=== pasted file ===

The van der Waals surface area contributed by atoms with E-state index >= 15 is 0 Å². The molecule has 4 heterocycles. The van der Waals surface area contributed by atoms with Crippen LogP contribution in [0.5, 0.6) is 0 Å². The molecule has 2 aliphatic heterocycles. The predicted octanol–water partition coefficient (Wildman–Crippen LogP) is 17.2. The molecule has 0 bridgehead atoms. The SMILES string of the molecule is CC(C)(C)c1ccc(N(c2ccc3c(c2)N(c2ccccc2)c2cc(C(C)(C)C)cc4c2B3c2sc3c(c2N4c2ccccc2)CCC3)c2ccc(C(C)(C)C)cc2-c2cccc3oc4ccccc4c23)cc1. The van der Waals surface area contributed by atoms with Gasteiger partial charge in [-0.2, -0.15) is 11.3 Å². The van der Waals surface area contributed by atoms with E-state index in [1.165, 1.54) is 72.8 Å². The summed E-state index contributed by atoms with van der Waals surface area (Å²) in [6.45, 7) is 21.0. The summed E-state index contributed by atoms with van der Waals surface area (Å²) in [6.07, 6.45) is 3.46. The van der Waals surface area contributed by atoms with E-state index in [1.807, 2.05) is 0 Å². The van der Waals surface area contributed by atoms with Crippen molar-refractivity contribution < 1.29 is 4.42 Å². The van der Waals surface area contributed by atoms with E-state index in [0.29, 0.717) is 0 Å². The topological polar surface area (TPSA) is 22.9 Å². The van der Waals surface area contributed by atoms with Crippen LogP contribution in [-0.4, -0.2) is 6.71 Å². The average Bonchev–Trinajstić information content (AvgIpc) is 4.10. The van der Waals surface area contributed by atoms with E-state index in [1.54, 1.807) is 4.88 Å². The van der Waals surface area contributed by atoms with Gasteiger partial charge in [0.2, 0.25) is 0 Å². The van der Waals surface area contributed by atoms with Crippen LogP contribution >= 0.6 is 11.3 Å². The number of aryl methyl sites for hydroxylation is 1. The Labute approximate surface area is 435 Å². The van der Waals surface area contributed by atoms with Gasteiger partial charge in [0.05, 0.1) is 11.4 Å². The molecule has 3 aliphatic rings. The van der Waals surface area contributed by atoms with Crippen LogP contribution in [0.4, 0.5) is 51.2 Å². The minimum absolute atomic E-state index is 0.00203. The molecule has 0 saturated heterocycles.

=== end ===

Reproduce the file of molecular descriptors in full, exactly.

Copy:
The van der Waals surface area contributed by atoms with E-state index >= 15 is 0 Å². The molecule has 4 heterocycles. The van der Waals surface area contributed by atoms with Crippen LogP contribution in [0.5, 0.6) is 0 Å². The molecule has 2 aliphatic heterocycles. The predicted octanol–water partition coefficient (Wildman–Crippen LogP) is 17.2. The molecule has 0 bridgehead atoms. The SMILES string of the molecule is CC(C)(C)c1ccc(N(c2ccc3c(c2)N(c2ccccc2)c2cc(C(C)(C)C)cc4c2B3c2sc3c(c2N4c2ccccc2)CCC3)c2ccc(C(C)(C)C)cc2-c2cccc3oc4ccccc4c23)cc1. The van der Waals surface area contributed by atoms with Gasteiger partial charge in [-0.2, -0.15) is 11.3 Å². The van der Waals surface area contributed by atoms with E-state index in [1.165, 1.54) is 72.8 Å². The summed E-state index contributed by atoms with van der Waals surface area (Å²) in [6.45, 7) is 21.0. The summed E-state index contributed by atoms with van der Waals surface area (Å²) in [6.07, 6.45) is 3.46. The van der Waals surface area contributed by atoms with E-state index in [1.807, 2.05) is 0 Å². The van der Waals surface area contributed by atoms with Crippen molar-refractivity contribution < 1.29 is 4.42 Å². The van der Waals surface area contributed by atoms with E-state index in [0.29, 0.717) is 0 Å². The topological polar surface area (TPSA) is 22.9 Å². The van der Waals surface area contributed by atoms with Crippen LogP contribution in [-0.4, -0.2) is 6.71 Å². The average Bonchev–Trinajstić information content (AvgIpc) is 4.10. The van der Waals surface area contributed by atoms with E-state index in [1.54, 1.807) is 4.88 Å². The van der Waals surface area contributed by atoms with Gasteiger partial charge in [0.2, 0.25) is 0 Å². The van der Waals surface area contributed by atoms with Crippen LogP contribution >= 0.6 is 11.3 Å². The number of aryl methyl sites for hydroxylation is 1. The Labute approximate surface area is 435 Å². The van der Waals surface area contributed by atoms with Gasteiger partial charge in [0.05, 0.1) is 11.4 Å². The molecule has 3 aliphatic rings. The van der Waals surface area contributed by atoms with Crippen LogP contribution in [0.4, 0.5) is 51.2 Å². The minimum absolute atomic E-state index is 0.00203. The molecule has 0 saturated heterocycles.